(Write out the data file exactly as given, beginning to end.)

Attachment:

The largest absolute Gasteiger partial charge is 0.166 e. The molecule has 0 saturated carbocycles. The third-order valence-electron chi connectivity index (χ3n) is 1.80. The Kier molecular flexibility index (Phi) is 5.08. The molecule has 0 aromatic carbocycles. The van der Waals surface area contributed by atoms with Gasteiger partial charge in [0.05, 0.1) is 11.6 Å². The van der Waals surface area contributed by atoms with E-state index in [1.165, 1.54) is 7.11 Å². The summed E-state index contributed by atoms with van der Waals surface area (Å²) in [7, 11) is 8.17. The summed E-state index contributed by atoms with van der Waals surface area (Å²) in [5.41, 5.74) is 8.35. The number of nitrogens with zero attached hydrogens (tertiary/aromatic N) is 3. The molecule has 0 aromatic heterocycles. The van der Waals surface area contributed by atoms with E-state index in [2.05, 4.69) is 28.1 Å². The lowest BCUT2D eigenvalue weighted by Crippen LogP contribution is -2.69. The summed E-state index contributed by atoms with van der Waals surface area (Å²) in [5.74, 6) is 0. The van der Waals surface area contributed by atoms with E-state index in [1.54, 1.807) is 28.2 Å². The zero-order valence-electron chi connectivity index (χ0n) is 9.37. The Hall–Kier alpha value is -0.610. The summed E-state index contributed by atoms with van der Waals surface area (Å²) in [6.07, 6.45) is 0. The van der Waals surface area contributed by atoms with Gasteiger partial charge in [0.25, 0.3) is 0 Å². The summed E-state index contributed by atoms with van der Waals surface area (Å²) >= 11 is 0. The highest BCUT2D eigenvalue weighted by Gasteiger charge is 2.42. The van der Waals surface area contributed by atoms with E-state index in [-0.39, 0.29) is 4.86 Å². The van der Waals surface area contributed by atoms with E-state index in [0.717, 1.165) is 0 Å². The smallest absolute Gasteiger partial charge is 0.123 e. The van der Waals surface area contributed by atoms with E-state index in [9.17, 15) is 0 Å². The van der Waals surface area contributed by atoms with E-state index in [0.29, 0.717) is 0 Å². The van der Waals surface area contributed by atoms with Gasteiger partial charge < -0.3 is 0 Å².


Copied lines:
The largest absolute Gasteiger partial charge is 0.166 e. The molecule has 0 saturated carbocycles. The third-order valence-electron chi connectivity index (χ3n) is 1.80. The Kier molecular flexibility index (Phi) is 5.08. The molecule has 0 aromatic carbocycles. The van der Waals surface area contributed by atoms with Gasteiger partial charge in [0.05, 0.1) is 11.6 Å². The van der Waals surface area contributed by atoms with E-state index in [1.165, 1.54) is 7.11 Å². The summed E-state index contributed by atoms with van der Waals surface area (Å²) in [7, 11) is 8.17. The summed E-state index contributed by atoms with van der Waals surface area (Å²) in [5.41, 5.74) is 8.35. The number of nitrogens with zero attached hydrogens (tertiary/aromatic N) is 3. The molecule has 0 aromatic heterocycles. The van der Waals surface area contributed by atoms with E-state index in [2.05, 4.69) is 28.1 Å². The lowest BCUT2D eigenvalue weighted by Crippen LogP contribution is -2.69. The summed E-state index contributed by atoms with van der Waals surface area (Å²) in [5.74, 6) is 0. The van der Waals surface area contributed by atoms with E-state index in [1.54, 1.807) is 28.2 Å². The zero-order valence-electron chi connectivity index (χ0n) is 9.37. The Hall–Kier alpha value is -0.610. The summed E-state index contributed by atoms with van der Waals surface area (Å²) in [6.07, 6.45) is 0. The van der Waals surface area contributed by atoms with Gasteiger partial charge in [0.25, 0.3) is 0 Å². The summed E-state index contributed by atoms with van der Waals surface area (Å²) >= 11 is 0. The highest BCUT2D eigenvalue weighted by Gasteiger charge is 2.42. The van der Waals surface area contributed by atoms with E-state index in [-0.39, 0.29) is 4.86 Å². The van der Waals surface area contributed by atoms with E-state index in [0.717, 1.165) is 0 Å². The smallest absolute Gasteiger partial charge is 0.123 e. The van der Waals surface area contributed by atoms with E-state index in [9.17, 15) is 0 Å². The van der Waals surface area contributed by atoms with E-state index in [0.29, 0.717) is 0 Å². The van der Waals surface area contributed by atoms with Gasteiger partial charge < -0.3 is 0 Å².